The Richard Boyle case: Lots of persecution, no sign of humanity

Sep 21, 2023
Court concept. Hourglass and judge gavel on table close up.

The Australian public needs to know why persecution of the principled, courageous ATO whistle blower Richard Boyle has dragged on for six years. He blew the whistle on the ATO in October 2017, the AFP raided his home in April 2018, in March 2023 a judge in South Australia decided he was not immune from prosecution and a trial may not be held until 2024.

It is not a police state which has concocted a pseudo legal game of inhumanity and cruelty with no end in sight, so the question has to be asked, who behind the scenes has been messing around for six years?

Invisible to the public and to Richard’s supporters, a cast of tax officials, public servants, Federal police, lawyers and politicians have played games which have nothing to do with justice but everything to do with protecting the machinations of a state. The Public Disclosure Act which these players administer is supposed to promote integrity and accountability, but procrastinating people who push the wheels of law will never be held to account.

Which people sit in judgement on a whistleblower, what are their values and qualifications, who do they talk to and who evaluates their judgements? In a cast which has been rehearsing for six years, has anyone had the courage to emulate Richard Boyle and say, ‘We should not be doing this, we should use our discretion to say ’no’.

Secrecy and legal chicanery dominate, so the public must depend on the gutsy investigations of Adele Ferguson on ABC’s Four Corners to learn a little of how the state interprets its responsibilities. Collusion in tragedy is not reassuring. Boyle faces 24 charges. What legal bean counter in what office with what scrutineers and supervisors tots up a punishment plan which has something in common with the manic notion that Julian Assange could face 175 years in prison.

The individuals who have played with Richard Boyle’s life and with the lives of other Australian citizens David McBride, Bernard Collaery, may not be vengeful but they contribute to and are conditioned by cultures of secrecy, denial and control, those modern contraptions of government which are difficult to reform.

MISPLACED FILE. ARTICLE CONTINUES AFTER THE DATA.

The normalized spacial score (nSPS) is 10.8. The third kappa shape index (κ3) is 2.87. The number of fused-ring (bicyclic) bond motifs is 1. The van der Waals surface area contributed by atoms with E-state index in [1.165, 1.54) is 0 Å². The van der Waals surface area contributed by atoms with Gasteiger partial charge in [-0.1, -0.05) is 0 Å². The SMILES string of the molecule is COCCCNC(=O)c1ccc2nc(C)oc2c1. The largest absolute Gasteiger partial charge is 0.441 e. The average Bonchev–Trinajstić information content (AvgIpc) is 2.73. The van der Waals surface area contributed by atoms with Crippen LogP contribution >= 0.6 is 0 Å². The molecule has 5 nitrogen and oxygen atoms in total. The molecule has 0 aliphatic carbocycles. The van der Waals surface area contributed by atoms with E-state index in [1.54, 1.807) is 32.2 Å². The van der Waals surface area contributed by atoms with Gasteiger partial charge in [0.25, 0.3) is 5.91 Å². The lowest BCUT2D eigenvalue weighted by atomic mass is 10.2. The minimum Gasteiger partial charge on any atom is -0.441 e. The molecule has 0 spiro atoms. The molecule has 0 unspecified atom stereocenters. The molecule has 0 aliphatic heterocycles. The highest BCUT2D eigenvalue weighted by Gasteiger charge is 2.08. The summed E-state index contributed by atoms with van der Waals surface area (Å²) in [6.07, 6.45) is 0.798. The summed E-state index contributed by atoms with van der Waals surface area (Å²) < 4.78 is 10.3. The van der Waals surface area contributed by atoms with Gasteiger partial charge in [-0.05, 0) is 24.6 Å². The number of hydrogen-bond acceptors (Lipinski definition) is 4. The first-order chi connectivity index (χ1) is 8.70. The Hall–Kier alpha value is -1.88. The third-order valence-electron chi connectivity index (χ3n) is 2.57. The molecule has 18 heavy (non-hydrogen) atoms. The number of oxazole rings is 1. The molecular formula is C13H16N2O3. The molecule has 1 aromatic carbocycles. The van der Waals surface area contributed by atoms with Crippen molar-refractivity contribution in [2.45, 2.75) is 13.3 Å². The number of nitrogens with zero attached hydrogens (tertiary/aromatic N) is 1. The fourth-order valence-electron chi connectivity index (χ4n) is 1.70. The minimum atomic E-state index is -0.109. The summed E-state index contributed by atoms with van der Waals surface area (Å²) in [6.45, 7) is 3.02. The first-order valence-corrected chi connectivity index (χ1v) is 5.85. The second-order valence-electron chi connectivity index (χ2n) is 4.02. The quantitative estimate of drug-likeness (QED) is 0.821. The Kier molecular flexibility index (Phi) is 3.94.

The Public Disclosure Act of 2013 looks as though administered by an Office of Circumlocution, that relic of a bygone age.

In ‘Little Dorrit’, Charles Dickens described control by Circumlocution. ‘No public business of any kind could possibly be done at any time without the acquiescence of the Circumlocution Office. Its finger was in the largest public pie and the smallest public tart. It was equally impossible to do the plainest right and to undo the plainest wrong without the express authority of the Circumlocution Office.’

In the Richard Boyle case, authorities’ taste for secrecy and evasion emulates the circumlocution techniques identified by Dickens. Circumlocution parading as law has been underway for years.

The ATO says it is not appropriate to comment on ongoing proceedings. When the Commissioner of the Federal police is asked a difficult question in the Federal Senate, he says he’ll take the matter on notice, code for saying don’t expect to hear from me. The report on the South Australian judge’s reasons for determining that Boyle was not protected by law is not available for public scrutiny, and Attorney General Mark Dreyfus has so far ruled out dropping charges against Boyle.

Kieran Pender of the Human Rights Law Centre (HRLC) acknowledges that the law to protect whistle blowers is utterly broken but Independent MP Andrew Wilkie reminds that whistleblowers are vital to a healthy democracy and should be protected not punished.

Far from being healthy, the vengeful treatment of Richard Boyle has been cruel and beyond belief, the main persecutors never likely to be held accountable.

The most revealing feature of these Dickensian proceedings concerns influential players’ apparent inability to learn from let alone heed philosopher Bertrand Russell’s timeless advice, ‘Remember your humanity and forget the rest.’

A touch of humanity could transcend bureaucratic, legalistic, political practices and thereby craft the grounds for freeing Richard Boyle and his wife from the cruelty of endless persecution.

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